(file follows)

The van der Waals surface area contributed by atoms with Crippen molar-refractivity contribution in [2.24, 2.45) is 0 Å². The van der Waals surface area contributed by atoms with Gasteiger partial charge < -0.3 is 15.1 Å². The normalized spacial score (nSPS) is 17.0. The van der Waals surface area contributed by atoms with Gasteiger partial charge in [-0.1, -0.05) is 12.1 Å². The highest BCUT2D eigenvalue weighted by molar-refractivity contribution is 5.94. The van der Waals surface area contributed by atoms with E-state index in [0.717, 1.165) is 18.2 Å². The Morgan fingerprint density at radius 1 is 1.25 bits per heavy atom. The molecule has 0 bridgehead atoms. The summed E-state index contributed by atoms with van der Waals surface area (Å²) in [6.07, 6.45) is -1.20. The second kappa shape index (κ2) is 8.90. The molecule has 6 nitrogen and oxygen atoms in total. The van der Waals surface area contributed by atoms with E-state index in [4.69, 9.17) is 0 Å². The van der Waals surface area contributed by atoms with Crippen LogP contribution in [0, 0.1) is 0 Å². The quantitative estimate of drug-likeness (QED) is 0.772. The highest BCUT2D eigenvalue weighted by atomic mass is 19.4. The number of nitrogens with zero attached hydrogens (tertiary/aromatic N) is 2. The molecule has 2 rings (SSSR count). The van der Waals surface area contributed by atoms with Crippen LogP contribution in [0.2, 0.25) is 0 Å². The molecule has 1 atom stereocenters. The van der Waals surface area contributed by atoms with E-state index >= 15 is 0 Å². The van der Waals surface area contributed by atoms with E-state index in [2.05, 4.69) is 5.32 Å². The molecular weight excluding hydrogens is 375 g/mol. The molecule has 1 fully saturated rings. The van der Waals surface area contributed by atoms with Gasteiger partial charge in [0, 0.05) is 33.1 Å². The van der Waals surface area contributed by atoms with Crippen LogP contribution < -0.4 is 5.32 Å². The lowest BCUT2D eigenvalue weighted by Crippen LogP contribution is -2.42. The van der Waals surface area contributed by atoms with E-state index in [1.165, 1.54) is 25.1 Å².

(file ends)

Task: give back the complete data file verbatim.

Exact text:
The van der Waals surface area contributed by atoms with Crippen molar-refractivity contribution in [2.24, 2.45) is 0 Å². The van der Waals surface area contributed by atoms with Gasteiger partial charge < -0.3 is 15.1 Å². The normalized spacial score (nSPS) is 17.0. The van der Waals surface area contributed by atoms with Gasteiger partial charge in [-0.1, -0.05) is 12.1 Å². The highest BCUT2D eigenvalue weighted by molar-refractivity contribution is 5.94. The van der Waals surface area contributed by atoms with E-state index in [0.717, 1.165) is 18.2 Å². The Morgan fingerprint density at radius 1 is 1.25 bits per heavy atom. The molecule has 0 bridgehead atoms. The summed E-state index contributed by atoms with van der Waals surface area (Å²) in [6.07, 6.45) is -1.20. The second kappa shape index (κ2) is 8.90. The molecule has 6 nitrogen and oxygen atoms in total. The van der Waals surface area contributed by atoms with E-state index in [4.69, 9.17) is 0 Å². The van der Waals surface area contributed by atoms with Crippen LogP contribution in [0, 0.1) is 0 Å². The quantitative estimate of drug-likeness (QED) is 0.772. The highest BCUT2D eigenvalue weighted by atomic mass is 19.4. The number of nitrogens with zero attached hydrogens (tertiary/aromatic N) is 2. The molecule has 2 rings (SSSR count). The van der Waals surface area contributed by atoms with Crippen LogP contribution in [0.2, 0.25) is 0 Å². The molecule has 1 atom stereocenters. The van der Waals surface area contributed by atoms with E-state index >= 15 is 0 Å². The van der Waals surface area contributed by atoms with E-state index in [2.05, 4.69) is 5.32 Å². The molecular weight excluding hydrogens is 375 g/mol. The molecule has 1 fully saturated rings. The van der Waals surface area contributed by atoms with Gasteiger partial charge in [0, 0.05) is 33.1 Å². The van der Waals surface area contributed by atoms with Crippen LogP contribution < -0.4 is 5.32 Å². The lowest BCUT2D eigenvalue weighted by Crippen LogP contribution is -2.42. The van der Waals surface area contributed by atoms with E-state index in [1.165, 1.54) is 25.1 Å².